“Hang on a second…” We interrupt a conversation because a song we have not heard in YEARS comes on and for at least a few moments, we are admittedly distracted from our current situation while we reconcile the memory this song has generated to myriad factors – where we are now, where we were then, what the song says next, what the song meant then in that context compared to what it means now…Wow. That’s a lot of brain activity happening in response to just a few notes of a melody or a familiar lyric!
Let’s face it, folks. “Itsy-Bitsy Spider” takes on different meanings throughout our lives from infancy through parenthood and even grand (or great-grand) parenthood. It takes a moment to process all of the feelings and recollections that come from hearing it again. That moment is earned. Revel in it. You deserve it. You have invested many moments throughout your life in order to have this one. After all, your brain was made to appreciate sound, rhythm, and poetry presented in melodic voice. In this moment you take for yourself to fully recall and feel the song, your neurotransmitters activate to create an emotional and chemical reaction in you that is undeniable. It is also completely yours.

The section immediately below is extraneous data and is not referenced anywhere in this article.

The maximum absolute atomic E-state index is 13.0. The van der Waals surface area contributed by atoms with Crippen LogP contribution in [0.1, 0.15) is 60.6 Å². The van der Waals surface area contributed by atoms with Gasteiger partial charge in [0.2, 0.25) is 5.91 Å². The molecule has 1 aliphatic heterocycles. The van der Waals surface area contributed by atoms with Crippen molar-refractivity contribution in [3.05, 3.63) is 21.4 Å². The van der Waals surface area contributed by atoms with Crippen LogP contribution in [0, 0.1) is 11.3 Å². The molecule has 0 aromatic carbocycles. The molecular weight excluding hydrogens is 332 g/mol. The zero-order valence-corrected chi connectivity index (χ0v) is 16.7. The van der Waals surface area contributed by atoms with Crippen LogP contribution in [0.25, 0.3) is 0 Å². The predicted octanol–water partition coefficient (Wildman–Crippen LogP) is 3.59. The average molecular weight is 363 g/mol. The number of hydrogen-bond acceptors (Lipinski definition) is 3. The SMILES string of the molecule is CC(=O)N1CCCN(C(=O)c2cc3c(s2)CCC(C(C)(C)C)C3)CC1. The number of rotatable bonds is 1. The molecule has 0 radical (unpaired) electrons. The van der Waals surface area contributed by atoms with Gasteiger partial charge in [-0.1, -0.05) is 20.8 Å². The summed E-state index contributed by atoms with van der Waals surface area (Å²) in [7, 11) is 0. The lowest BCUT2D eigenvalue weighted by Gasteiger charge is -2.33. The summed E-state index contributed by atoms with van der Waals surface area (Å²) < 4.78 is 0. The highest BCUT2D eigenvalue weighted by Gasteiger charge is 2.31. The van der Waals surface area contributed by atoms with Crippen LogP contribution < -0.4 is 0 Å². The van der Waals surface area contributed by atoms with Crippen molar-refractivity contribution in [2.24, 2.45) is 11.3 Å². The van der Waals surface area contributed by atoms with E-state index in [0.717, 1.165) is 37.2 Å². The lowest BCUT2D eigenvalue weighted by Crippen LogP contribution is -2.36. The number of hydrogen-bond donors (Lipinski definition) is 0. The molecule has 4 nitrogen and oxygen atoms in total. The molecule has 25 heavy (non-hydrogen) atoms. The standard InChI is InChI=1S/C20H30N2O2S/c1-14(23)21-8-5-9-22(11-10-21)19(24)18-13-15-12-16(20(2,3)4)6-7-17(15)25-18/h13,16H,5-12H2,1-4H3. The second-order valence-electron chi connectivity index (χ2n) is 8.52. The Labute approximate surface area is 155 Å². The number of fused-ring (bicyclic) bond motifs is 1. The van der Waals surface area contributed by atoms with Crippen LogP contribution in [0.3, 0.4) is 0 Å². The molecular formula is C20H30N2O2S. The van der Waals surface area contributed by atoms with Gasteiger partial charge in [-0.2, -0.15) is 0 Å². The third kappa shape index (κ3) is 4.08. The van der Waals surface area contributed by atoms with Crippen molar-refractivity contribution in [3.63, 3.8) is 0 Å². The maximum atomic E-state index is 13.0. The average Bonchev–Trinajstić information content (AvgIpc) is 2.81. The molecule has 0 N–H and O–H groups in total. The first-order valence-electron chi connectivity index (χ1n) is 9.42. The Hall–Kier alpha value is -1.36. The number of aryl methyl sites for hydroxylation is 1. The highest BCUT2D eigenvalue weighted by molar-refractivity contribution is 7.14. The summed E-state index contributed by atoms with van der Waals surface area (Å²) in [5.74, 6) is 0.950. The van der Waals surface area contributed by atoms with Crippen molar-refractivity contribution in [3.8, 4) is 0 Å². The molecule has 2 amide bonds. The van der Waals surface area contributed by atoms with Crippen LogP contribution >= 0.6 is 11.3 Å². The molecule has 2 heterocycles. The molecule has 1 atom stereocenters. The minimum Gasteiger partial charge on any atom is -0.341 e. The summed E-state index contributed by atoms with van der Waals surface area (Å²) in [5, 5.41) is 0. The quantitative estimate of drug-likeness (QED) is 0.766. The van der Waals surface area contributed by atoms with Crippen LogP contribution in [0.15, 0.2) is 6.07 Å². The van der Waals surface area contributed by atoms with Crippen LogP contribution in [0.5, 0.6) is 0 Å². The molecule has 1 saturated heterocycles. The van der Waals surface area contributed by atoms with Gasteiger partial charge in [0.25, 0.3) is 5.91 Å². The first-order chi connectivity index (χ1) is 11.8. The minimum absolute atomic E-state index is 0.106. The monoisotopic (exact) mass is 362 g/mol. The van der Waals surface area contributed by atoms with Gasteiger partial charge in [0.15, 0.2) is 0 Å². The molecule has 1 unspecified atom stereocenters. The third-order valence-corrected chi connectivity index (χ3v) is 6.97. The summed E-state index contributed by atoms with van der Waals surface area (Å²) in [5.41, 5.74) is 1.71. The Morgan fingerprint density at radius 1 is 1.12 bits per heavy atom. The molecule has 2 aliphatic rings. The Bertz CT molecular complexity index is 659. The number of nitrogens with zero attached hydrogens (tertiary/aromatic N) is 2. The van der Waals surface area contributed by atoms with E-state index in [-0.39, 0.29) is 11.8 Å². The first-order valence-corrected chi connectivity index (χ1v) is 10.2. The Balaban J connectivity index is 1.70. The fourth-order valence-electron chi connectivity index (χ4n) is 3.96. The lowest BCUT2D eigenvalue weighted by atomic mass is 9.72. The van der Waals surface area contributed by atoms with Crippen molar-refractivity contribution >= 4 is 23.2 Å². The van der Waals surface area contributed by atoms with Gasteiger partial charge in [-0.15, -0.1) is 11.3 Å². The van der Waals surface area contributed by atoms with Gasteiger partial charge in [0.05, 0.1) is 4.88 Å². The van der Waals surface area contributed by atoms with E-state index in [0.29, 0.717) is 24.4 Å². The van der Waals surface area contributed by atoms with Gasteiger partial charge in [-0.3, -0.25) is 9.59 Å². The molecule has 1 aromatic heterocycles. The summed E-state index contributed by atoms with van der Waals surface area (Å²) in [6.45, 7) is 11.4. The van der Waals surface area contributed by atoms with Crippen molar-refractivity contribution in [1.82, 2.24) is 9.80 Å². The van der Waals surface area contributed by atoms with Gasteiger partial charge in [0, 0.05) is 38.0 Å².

Music and memory are powerfully tied. Merely reminiscing about songs is somehow insufficient. Hearing the songs makes the impact. Why? Because your brain was made that way. All of your life, the right hemisphere of your brain has been encoding the melodies and lyrics of these songs and registering an emotional response as you’ve attentively listened. Meanwhile, the left hemisphere has encoded the patterns it heard and made some sort of sense of the words to create meaning (whatever that may be to you) so that is was recognizable again. The combination of the two is what creates the individual experience of each song that is meaningful to you when you hear it again. A song does not mean exactly the same thing to me as it does to you because our brains infuse our own personal experiences into that encoding and recall creating something so unique and vivid to each of us.